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Is There a Method to the Badness?


Not all market strategists are created equal.


In looking at the underlying numbers, the chart Bloomberg used understates the difference between the price targets and actual performance. Because the forecasts represent year-end price targets, I decided to run the chart with the S&P 500 at a 12-month lag. You get a very different picture with a massive discrepancy between target and price.

You can see on the chart that price targets get ratcheted up at the turn of the year. I decided to take each year-end price target and measure it against actual performance from the following year. What I found were some very interesting trends.

As the article states, the data goes back to 1999. Since then, the average strategist target for the S&P 500 had missed the actual year-end price by over 10% both higher and lower in seven out of the 12 years. In the five years where targets were within 10% of the actual price, only in 2002 and 2003 did they hit "the swing," which means that they caught the beginning of a trend. In fact, 2002 was the banner year in which the average target was for a 25% gain with the market actually returning 26%.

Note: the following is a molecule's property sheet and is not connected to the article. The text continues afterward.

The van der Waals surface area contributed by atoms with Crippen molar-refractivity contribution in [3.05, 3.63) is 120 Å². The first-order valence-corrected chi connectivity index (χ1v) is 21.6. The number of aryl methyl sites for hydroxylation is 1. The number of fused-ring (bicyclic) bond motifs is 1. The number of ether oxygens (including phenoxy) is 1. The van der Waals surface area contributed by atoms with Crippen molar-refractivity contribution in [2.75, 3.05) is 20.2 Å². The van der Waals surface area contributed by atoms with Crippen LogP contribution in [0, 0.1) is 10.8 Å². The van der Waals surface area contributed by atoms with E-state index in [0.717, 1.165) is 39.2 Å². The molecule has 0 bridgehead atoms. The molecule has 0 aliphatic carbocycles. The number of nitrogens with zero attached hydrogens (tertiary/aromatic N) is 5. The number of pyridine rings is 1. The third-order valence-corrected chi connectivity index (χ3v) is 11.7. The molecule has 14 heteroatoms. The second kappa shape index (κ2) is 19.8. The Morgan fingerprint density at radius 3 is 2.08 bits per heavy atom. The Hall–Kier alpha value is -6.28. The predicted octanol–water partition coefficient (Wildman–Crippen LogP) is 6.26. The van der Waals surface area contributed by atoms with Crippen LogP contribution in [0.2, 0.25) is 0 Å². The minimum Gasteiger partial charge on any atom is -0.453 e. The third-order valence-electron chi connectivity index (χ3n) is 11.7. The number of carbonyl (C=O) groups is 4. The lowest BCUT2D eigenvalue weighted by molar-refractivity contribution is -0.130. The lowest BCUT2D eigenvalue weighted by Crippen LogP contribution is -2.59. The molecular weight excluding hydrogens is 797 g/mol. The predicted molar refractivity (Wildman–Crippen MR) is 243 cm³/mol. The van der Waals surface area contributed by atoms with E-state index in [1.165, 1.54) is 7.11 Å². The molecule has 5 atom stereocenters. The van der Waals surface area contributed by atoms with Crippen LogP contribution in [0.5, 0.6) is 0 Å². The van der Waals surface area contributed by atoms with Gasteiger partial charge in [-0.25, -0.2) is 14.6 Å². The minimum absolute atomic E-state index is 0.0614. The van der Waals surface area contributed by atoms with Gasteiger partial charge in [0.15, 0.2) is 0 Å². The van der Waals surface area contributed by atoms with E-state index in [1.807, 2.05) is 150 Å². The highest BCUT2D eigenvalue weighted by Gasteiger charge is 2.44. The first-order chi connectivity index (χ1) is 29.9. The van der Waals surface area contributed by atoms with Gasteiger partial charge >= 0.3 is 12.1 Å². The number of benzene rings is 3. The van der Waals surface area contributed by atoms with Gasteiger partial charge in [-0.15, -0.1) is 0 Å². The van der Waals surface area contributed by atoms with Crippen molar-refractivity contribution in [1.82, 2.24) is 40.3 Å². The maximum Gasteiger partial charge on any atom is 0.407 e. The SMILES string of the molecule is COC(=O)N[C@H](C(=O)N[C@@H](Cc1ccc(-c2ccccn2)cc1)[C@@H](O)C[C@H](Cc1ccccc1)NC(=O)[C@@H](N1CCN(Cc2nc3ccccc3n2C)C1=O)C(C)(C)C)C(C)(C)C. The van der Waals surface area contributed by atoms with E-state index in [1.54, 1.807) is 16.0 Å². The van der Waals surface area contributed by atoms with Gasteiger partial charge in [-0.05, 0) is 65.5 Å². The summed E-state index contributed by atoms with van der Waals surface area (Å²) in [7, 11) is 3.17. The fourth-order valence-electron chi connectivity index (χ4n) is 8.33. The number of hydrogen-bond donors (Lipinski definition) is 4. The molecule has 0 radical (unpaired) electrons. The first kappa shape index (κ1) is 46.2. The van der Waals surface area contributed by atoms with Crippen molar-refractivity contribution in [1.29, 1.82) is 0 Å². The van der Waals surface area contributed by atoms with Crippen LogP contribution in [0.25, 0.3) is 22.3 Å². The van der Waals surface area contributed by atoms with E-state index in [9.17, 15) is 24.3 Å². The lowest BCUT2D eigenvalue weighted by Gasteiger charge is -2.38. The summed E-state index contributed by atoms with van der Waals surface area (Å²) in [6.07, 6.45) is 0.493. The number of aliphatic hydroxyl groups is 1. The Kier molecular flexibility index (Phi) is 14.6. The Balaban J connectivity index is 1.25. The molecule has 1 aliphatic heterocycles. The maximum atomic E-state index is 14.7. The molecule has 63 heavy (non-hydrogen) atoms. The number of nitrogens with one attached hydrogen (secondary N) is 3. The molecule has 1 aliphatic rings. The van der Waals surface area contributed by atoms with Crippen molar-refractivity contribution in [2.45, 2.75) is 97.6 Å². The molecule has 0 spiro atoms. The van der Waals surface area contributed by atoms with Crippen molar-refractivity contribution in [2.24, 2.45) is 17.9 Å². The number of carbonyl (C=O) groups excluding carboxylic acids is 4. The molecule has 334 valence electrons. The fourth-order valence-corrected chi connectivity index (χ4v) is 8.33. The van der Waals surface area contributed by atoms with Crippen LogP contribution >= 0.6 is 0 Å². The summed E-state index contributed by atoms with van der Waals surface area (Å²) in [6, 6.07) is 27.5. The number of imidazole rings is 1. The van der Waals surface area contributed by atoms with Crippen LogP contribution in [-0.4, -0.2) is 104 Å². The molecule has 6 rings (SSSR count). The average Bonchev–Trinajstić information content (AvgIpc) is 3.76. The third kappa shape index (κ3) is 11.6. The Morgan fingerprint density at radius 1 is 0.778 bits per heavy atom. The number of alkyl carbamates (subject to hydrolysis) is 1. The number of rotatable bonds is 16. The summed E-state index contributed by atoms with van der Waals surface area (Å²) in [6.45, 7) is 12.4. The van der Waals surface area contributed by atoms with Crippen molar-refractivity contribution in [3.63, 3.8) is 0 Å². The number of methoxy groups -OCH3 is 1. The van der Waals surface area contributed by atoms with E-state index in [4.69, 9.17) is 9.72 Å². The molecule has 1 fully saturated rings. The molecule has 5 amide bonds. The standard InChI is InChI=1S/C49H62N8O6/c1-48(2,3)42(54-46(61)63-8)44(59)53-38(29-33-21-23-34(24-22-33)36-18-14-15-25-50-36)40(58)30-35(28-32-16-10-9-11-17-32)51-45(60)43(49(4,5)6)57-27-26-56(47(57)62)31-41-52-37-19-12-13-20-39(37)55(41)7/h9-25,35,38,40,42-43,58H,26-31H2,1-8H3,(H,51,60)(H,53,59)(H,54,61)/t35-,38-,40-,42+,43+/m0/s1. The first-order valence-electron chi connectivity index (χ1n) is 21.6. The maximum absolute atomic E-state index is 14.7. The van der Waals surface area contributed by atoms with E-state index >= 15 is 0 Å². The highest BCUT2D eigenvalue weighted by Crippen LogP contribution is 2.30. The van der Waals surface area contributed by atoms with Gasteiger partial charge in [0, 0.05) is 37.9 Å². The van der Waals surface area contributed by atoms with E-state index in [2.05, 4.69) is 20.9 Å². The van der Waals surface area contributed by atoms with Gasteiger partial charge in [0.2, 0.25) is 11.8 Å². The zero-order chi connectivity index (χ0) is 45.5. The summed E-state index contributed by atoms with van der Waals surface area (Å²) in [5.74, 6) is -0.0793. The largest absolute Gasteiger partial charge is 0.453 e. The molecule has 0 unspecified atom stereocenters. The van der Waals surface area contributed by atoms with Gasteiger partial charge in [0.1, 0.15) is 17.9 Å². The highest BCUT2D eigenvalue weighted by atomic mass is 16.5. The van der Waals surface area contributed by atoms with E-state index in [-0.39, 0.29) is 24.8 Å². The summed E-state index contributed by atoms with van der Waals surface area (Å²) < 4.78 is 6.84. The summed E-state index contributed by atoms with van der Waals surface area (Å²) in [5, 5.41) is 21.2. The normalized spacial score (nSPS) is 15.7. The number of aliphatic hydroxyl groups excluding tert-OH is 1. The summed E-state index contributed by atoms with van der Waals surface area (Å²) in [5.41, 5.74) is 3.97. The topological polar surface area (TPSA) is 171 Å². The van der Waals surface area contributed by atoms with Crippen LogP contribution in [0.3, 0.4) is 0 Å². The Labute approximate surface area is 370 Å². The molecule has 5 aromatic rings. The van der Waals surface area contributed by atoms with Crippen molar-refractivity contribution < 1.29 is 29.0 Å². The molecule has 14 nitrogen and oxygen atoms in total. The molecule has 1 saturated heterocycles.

However, generally speaking, when you needed targets most, they failed the worst. When the market was entering a bear cycle in 2000 and 2001, the average target overshot by 27% and 33% respectively. In 2007, they overshot by 42% -- and in fact, in January 2008, they top-ticked the market with the highest year-end target of 1603, which was 48% above the year-end actual close of 825.

It wasn't just the tops they missed; the largest deficits occurred when markets were entering bull cycles. In both 2004 and 2005, when the average target implied negative returns, they undershot by 10% and 15% respectively. In 2008 the year-end target for 2009 implied a 4% return, which undershot the 24% actual return by 19%. In 2009, the target implied a negative 4% return vs. the actual 13%, missing by 17%. At the end of 2011, the 2012 year-end target averaged 1282, which was projecting basically a flat year vs. the current return of 12%, potentially setting up for another double digit miss.

The bottom line is that when investors needed Wall Street strategists to be most cautious, they were the most aggressive -- and when investors needed them to be the most aggressive, they were the most cautious. The years when they were the most accurate (with the exception of 2002) are when you needed them the least. What is behind this consistent incompetence?

I can't speak to each individual strategist's methodologies. But if I had to guess, I would suspect most work from bottoms up and determine a year-end earnings number for the S&P 500, and then assign a multiple to come up with a price target. What's interesting is that if you examine the current range of earnings and targets, you get varying multiples, which begs the question: How do they calculate the multiple and then how does the market actually price it?

No positions in stocks mentioned.
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